Mis-sold Pensions Explained
Mis-selling is a situation where a person purchases a product or service that ends up not being right for them. This is as a result of the seller giving insufficient information regarding the product either deliberately or otherwise. Mis-sold pension is where a person is advised to move from an existing scheme which they had found to be fit for their needs and known the risk, to a scheme that does not fit or suitable for the person’s needs and demands.
The person who is supposed to advice on a pension scheme is a regulated financial adviser regulated by the Financial Conduct Authority (FCA). However, some people who provide this advice despite not being authorized to do so by the FCA. There are several ways that someone can experience a mis-sold pension. Examples are in mis-sold SIPP (self-invested personal pensions) and annuities that promise huge returns to the investor.
This is a self-investment where a person uses their pension money to invest in various funds. The objective of doing this is the notion that the funds will increase in value after some time giving the investor good returns for their retirement. Advice on which SIPP pension to invest in should be provided by a qualified financial adviser authorised by the FCA. One is said to have a mis-sold SIPP if the financial adviser withholds some information concerning the investment.
An annuity is a financial product that a person purchase’s intending to reap its benefits on retirement. The person hands over their pension to an annuity firm with the guarantee of receiving an income till they die. In some cases, the person buying the financial product receives a product that’s unsuitable for them or is provided with inappropriate information to make them purchase the product. This is a case of a mis-sold annuity.
Another way that a person can be misled is through mis-sold final salary transfer. Mis-sold final salary transfer where one is advised to transfer their final salary pension into a scheme that promises better returns. Generally, final salary pensions are beneficial to the owner thus the reason “financial advisers” mislead the pensioners into opting out of the scheme and moving to their preferred scheme.
How do you know you have been misled?
- First, your financial adviser should offer you a personal recommendation. This means that the pension introducer should consider your financial responsibilities and circumstances and give you professional advice based on this information. The financial adviser should not give you generalized advice as it may not suit you; he should provide you with defined benefit pension across various options.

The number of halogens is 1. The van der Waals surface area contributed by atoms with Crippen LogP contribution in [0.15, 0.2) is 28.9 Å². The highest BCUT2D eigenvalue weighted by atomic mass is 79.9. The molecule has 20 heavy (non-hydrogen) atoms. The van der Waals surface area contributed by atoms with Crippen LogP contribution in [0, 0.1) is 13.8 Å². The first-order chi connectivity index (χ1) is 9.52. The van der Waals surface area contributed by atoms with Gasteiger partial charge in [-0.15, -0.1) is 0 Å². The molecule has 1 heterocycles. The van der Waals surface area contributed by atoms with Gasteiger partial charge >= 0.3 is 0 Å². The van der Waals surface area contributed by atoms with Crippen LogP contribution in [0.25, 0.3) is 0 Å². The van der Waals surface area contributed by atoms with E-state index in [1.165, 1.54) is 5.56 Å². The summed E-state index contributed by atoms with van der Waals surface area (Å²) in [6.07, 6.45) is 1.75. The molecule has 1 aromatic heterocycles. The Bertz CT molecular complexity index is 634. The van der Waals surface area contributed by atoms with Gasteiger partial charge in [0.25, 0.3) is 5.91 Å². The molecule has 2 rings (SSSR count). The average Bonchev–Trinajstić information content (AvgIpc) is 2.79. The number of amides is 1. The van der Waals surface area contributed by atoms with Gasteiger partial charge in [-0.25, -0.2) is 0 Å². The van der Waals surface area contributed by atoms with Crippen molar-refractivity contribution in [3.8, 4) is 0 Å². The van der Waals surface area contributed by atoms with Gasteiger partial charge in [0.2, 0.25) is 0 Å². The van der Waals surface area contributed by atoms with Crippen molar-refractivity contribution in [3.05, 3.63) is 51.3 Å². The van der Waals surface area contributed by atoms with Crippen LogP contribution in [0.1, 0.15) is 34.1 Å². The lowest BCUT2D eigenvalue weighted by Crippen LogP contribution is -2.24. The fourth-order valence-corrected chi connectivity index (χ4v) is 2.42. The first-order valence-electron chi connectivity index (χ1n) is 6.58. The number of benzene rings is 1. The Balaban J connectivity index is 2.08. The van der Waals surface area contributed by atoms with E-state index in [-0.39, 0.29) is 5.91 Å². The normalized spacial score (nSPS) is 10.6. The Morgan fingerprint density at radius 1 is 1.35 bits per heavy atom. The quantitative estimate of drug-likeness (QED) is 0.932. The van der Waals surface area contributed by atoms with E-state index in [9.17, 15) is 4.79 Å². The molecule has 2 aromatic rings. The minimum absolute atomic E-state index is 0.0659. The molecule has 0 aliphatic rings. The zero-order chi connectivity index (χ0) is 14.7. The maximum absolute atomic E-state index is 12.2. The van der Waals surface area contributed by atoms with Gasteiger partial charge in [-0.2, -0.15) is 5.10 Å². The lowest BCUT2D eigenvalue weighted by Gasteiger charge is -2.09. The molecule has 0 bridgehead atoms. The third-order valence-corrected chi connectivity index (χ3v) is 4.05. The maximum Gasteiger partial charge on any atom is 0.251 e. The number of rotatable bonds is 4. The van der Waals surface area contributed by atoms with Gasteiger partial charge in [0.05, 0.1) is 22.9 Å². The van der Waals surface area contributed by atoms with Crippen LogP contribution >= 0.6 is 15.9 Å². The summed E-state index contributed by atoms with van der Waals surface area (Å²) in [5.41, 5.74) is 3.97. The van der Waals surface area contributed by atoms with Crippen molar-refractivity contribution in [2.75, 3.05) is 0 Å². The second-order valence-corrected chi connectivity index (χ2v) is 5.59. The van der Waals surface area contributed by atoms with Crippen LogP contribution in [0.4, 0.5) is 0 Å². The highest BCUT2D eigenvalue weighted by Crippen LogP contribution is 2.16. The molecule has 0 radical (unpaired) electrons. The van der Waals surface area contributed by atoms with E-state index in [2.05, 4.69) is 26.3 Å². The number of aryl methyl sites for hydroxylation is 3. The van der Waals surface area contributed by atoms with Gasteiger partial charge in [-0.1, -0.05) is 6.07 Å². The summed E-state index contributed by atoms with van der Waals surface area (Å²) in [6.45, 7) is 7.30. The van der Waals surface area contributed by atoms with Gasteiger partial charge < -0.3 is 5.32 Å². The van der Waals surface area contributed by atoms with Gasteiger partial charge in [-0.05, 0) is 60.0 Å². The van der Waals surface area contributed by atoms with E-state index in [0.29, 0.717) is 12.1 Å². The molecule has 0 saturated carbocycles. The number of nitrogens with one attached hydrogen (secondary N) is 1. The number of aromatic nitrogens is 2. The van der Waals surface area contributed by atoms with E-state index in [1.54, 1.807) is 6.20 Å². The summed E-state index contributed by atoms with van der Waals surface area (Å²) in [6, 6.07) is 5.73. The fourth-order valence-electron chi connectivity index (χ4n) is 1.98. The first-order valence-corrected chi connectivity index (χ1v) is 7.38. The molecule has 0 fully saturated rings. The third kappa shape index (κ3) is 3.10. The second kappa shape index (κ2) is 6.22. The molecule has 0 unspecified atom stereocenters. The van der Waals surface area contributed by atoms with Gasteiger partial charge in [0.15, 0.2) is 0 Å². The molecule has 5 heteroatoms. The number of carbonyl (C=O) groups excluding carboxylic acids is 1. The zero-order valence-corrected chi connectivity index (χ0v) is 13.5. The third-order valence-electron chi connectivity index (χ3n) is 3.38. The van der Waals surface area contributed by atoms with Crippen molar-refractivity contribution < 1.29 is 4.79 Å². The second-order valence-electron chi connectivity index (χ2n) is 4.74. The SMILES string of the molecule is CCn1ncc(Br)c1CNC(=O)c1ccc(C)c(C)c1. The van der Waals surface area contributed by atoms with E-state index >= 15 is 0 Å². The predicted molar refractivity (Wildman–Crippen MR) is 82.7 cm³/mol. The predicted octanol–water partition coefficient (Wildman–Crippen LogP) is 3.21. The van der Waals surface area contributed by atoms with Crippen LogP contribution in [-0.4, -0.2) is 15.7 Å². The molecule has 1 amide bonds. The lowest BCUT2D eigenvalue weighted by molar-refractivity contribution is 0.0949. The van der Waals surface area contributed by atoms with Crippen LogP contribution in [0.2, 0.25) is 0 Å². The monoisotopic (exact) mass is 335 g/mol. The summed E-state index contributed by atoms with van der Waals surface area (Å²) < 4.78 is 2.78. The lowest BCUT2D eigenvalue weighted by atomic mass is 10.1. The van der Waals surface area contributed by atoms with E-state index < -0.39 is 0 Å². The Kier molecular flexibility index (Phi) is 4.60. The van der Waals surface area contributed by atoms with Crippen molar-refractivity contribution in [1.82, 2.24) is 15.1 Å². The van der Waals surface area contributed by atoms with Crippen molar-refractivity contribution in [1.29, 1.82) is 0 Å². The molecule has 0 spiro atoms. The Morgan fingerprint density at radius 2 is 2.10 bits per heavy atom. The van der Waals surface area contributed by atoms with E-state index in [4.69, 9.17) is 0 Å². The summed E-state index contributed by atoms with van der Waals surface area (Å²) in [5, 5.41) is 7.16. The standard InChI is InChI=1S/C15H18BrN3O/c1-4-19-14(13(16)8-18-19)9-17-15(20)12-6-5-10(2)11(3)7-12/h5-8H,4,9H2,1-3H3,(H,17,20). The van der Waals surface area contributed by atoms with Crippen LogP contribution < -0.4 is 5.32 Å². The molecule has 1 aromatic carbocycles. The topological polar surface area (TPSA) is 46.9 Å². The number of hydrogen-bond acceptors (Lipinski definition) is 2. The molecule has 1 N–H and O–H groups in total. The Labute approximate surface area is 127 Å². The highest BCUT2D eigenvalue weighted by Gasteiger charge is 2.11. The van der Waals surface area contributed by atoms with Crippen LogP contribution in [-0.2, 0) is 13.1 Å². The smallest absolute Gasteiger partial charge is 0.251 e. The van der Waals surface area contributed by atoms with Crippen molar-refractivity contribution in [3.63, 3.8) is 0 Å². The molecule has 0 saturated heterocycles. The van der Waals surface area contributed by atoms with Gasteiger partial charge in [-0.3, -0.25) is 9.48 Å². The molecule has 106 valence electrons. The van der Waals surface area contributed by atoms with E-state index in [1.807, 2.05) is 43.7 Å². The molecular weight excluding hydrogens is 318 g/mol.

- Secondly, the pension introducer fails to provide you with the option of continuing with your workplace pension plan. A financial adviser should explain the various pension options available and also explain the implications of taking each one of them.
- Thirdly, you may be advised to transfer your pension scheme from your pension provider even when you do not intend to leave your current employer. This is a violation of financial regulations as you had no intention of leaving your current pension provider.
- Fourthly, if your financial adviser only advice you on a single option without letting you explore more options and giving you a defined benefit pension; this is pension mis-selling. This usually happens when the adviser wants you to buy into a particular scheme because he stands to benefit from the transaction.
How to make pension claims
You can make pension claims against pension providers. Contact a reputable and authorized financial services firm to get claims advice. It is advisable not to pursue pension claims on your own and get claims advice from those who better understand financial matters. All you have to do is provide them with documentation of the transaction and oral narration of what you understood the investment to be.
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